It is expected that most of the medically-qualified graduates from this pathway will pursue a career involving paediatric intensive care medicine in the UK or abroad. This may be as a general paediatrician with an interest in intensive care or as specialist intensivists. Nurses and associated professionals are likely to be looking for career progression into senior posts in PICM in both clinical and management roles.
This programme provides experience in current practice within paediatric intensive care medicine and equips the student to do research in both PICM and other areas of interest. These skills increase general employability and should open up training opportunities and more senior posts in PICM going forward.
This is the only taught programme anywhere across Europe that covers such a wide spectrum of paediatric intensive care medicine. Modules take the learner through the fundamentals of PICM, whilst enhancing knowledge, critical appraisal, research skills, and readiness for careers in acute paediatrics, in particular the care of critically ill and deteriorating children. Students will also have the opportunity to undertake a supervised dissertation or research project of their choice in PICM, supervised by world experts in this field. These can include clinical through basic science/laboratory studies.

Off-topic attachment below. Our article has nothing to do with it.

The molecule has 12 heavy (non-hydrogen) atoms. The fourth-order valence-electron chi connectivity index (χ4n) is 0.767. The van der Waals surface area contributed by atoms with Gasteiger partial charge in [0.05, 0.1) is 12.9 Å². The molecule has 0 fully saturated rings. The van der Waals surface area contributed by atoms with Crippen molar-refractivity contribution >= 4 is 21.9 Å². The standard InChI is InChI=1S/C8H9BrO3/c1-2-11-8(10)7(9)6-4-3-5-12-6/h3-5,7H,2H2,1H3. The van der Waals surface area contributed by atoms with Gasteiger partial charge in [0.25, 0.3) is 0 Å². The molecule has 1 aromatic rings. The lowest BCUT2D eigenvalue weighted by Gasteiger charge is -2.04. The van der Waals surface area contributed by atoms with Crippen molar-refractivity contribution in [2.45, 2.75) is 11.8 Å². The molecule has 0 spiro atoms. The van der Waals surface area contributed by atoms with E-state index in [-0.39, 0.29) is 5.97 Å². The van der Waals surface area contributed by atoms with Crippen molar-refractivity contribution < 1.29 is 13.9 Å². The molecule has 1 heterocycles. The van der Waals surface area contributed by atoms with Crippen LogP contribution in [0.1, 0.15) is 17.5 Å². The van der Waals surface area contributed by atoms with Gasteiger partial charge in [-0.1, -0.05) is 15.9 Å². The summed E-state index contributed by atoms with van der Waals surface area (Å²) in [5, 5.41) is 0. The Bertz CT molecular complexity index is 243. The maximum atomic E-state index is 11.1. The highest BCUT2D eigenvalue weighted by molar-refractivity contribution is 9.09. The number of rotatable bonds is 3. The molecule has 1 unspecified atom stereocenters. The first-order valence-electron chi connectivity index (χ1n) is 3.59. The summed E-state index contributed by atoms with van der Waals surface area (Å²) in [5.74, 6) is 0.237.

The close relationship between researchers and clinicians across the UCL GOS Institute of Child Health and Great Ormond Street Hospital site brings together world-class clinicians and academic researchers. Students benefit from research-led teaching, which challenges them to improve practice by learning about current standards, questioning them and then developing new approaches.
This innovative course will advance your practice, and develop your knowledge and skills. You’ll critically reflect on your professional practice in caring for the critically ill child as part of the multi-disciplinary team in order to develop practice. You’ll complete the programme able to apply evidenced based practice within your clinical area and take practice forward and lead innovation.
A variety of teaching methods will be used to enable you to meet your learning outcomes of the course. These will include keynote lectures, practical workshops, tutorials, skills based teaching utilising simulation clinical, group discussions, and e-learning.
A variety of summative assessment will be undertaken; using oral case presentation in practice, OSCE, viva and clinical competencies and exam.
The course will focus on the following: